Review of Lahore
Starring: Farouque Sheikh, Aanaahad, Sushant Singh, Shraddha Nigam, Shraddha Das
Director: Sanjay Puran Singh Chauhan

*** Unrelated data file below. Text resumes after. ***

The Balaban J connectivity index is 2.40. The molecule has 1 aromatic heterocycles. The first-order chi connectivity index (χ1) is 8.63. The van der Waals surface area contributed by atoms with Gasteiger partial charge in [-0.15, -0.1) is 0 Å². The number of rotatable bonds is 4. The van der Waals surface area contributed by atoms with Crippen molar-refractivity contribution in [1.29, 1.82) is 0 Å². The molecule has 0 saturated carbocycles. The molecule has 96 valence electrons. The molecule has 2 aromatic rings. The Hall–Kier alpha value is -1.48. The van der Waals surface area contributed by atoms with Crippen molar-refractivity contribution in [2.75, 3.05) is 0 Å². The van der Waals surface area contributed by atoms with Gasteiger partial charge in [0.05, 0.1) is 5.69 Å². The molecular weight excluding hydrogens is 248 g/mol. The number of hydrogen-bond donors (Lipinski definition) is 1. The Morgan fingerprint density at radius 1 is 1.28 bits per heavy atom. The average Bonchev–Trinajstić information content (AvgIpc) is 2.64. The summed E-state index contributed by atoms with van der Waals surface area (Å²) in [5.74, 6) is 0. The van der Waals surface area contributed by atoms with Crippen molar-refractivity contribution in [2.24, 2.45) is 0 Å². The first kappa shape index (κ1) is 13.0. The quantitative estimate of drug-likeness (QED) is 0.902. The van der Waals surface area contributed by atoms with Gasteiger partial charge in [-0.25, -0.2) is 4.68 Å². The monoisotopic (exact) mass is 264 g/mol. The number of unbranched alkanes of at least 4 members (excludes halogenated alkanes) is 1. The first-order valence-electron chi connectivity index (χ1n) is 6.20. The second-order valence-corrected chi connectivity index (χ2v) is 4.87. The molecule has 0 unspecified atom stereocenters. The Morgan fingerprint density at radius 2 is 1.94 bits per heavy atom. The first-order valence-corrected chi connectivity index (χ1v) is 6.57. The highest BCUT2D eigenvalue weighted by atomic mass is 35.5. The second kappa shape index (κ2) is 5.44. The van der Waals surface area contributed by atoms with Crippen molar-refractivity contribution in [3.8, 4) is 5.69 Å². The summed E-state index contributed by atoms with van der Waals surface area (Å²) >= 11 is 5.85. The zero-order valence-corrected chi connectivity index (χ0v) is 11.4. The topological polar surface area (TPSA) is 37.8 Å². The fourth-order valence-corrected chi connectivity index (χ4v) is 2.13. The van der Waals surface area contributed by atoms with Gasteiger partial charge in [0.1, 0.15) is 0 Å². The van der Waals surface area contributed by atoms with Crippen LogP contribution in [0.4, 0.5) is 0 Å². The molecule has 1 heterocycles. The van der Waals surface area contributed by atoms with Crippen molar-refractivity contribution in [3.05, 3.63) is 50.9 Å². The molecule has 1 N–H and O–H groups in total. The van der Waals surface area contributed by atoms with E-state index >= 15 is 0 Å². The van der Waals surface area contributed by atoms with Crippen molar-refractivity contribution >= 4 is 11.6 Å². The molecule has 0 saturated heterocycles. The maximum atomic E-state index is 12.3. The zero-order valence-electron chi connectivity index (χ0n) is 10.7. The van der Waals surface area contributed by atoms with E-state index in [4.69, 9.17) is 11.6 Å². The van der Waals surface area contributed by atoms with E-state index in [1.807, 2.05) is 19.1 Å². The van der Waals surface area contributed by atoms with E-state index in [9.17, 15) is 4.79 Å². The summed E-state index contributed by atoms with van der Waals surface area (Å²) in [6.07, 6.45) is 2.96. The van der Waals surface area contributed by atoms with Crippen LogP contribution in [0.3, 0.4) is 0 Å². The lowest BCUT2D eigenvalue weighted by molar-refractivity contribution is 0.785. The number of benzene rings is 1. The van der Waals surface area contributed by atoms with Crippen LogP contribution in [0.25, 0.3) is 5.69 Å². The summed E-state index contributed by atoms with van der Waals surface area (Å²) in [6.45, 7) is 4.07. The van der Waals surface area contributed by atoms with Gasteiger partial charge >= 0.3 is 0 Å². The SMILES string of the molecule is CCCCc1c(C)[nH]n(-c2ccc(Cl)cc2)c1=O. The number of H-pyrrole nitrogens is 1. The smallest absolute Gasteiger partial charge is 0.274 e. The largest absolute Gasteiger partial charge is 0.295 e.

The film tells the story of an Indian Kick boxer defeating a Pakistani Kick boxer, who cheats and injures the Indian. Tensions heighten and the question on everyone's lips is What is going to happen to the peace process initiated by the leaders of the two countries? Indian hero's brother, returns to the ring to avenge the wrongdoing to his brother, this time, in a championship in Lahore. Kudos to the director, Sanjay Singh Chauhan, for daring to venture into a subject that borders the forbidden territory. Lahore begins with showing the Pakistani sportsman in poor light and the subsequent apology from the Pakistani sports psychologist, but ends on a more pacifist note which is what we need today. The film is not jingoistic in nature, and encourages us to shed the extra baggage of hate and mistrust that both the countries have been carrying since independence. It was not an easy job to combine sports and politics, but the director has bravely attempted to strike a balance. In fact the film tries to say too much on sports, politics and human nature which are not possible in a single film. The dilemma of the deceased Indian kick boxer's brother, Virendra, who leaves Cricket and starts kick boxing to avenge injustice to his brother, has been perfectly portrayed. Viru is coached by the man who coached his brother, and the character has been played to perfection by Farouque Sheikh. The film is impressive and scores on many counts. Firstly and most importantly because the subject is so pertinent today. Secondly because it says it all without the any shouting and chest beating ala Sunny Deol in Gadar. Lahore is a film that binds the audience and conveys the message quietly. It is only in the kick boxing scenes that shouting, blood and staring has been shown. Despite so many characters in the film, the leader of the pack is undoubtedly Farouque Sheikh who has given a stellar performance. Among the rest Aanaahad does well in action sequences, but lacks punch on emotional front. The background music by Wayne Sharp is excellent and the cinematography by Neelabh Kaul is mesmerizing to say the least. The spirit of sportsmanship has been tried to bind indo-pak audience and it succeeds to a great level, though it is sad that the film has been banned in Pakistan. Lahore is not just about kick boxing, it is much more than that. Will our politicians learn the lesson? A must watch movie if you are a sports lover, and much more if you are not.